President Jacques Chirac ordered an early end Monday to underground nuclear tests in the South Pacific, saying they had achieved their objective - giving France a “viable and modern defense.”
The last experimental blast, by far the most powerful since last summer, was detonated Saturday. Two days later, Chirac, denounced across the world for months, said he was calling “a definitive halt to French nuclear tests.”
“I know that the decision that I made last June may have provoked, in France and abroad, anxiety and emotion,” Chirac said on state-run television Monday night. “I know that nuclear weaponry may cause fear. But in an always-dangerous world, it acts for us as a weapon of dissuasion, a weapon in the service of peace.”
France began the tests with a Sept. 5 blast beneath Mururoa Atoll. That detonation, roughly the size of the atomic bomb dropped on Hiroshima in 1945, broke a three-year international moratorium on nuclear testing.
It made France the only nation besides China to test weapons of mass destruction since 1992. France insisted it had to resume the tests to check its nuclear arsenal and develop computer simulation that will make actual detonations unnecessary in the future.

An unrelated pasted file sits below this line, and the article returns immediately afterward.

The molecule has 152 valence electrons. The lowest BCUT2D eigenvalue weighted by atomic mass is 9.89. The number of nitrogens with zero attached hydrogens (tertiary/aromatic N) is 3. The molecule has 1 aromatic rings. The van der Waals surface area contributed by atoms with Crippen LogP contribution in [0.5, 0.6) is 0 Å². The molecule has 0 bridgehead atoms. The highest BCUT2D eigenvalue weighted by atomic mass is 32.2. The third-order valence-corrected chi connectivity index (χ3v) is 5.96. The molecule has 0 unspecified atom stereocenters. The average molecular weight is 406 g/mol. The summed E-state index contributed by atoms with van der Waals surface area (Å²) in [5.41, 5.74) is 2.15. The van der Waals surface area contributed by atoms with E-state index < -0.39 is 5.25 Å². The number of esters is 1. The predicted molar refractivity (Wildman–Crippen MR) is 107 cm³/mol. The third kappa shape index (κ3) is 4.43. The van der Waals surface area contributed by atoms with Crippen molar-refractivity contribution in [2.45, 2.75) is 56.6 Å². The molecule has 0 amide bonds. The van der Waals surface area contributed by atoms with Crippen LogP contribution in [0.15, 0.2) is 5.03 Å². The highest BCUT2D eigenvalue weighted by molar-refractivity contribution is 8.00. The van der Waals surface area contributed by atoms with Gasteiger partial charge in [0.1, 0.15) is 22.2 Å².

The testing outraged Australia, New Zealand and other South Pacific countries and provoked rioting in Tahiti. But it did not elicit strong response from such major French allies as the United States, Britain and Germany.
The environmental group Greenpeace, which fought the tests with bitter denouncements and high-seas protests, expressed relief at Chirac’s decision.
“France has finally bowed to international pressure,” said Josh Handler, the group’s disarmament coordinator. Greenpeace said it would now press France to return protest ships seized over the past few months.
On Oct. 20, France, Britain and the United States jointly announced they would sign a treaty making the South Pacific a nuclear-free zone after the final French test.
In Washington, White House press secretary Mike McCurry predicted that Paris’ decision “will provide new momentum” to efforts to reach a test ban treaty. The United States had pressed France to abide by the global moratorium. Australia said Tuesday that France should pay compensation if scientists find that the blasts have damaged the South Pacific’s fragile environment.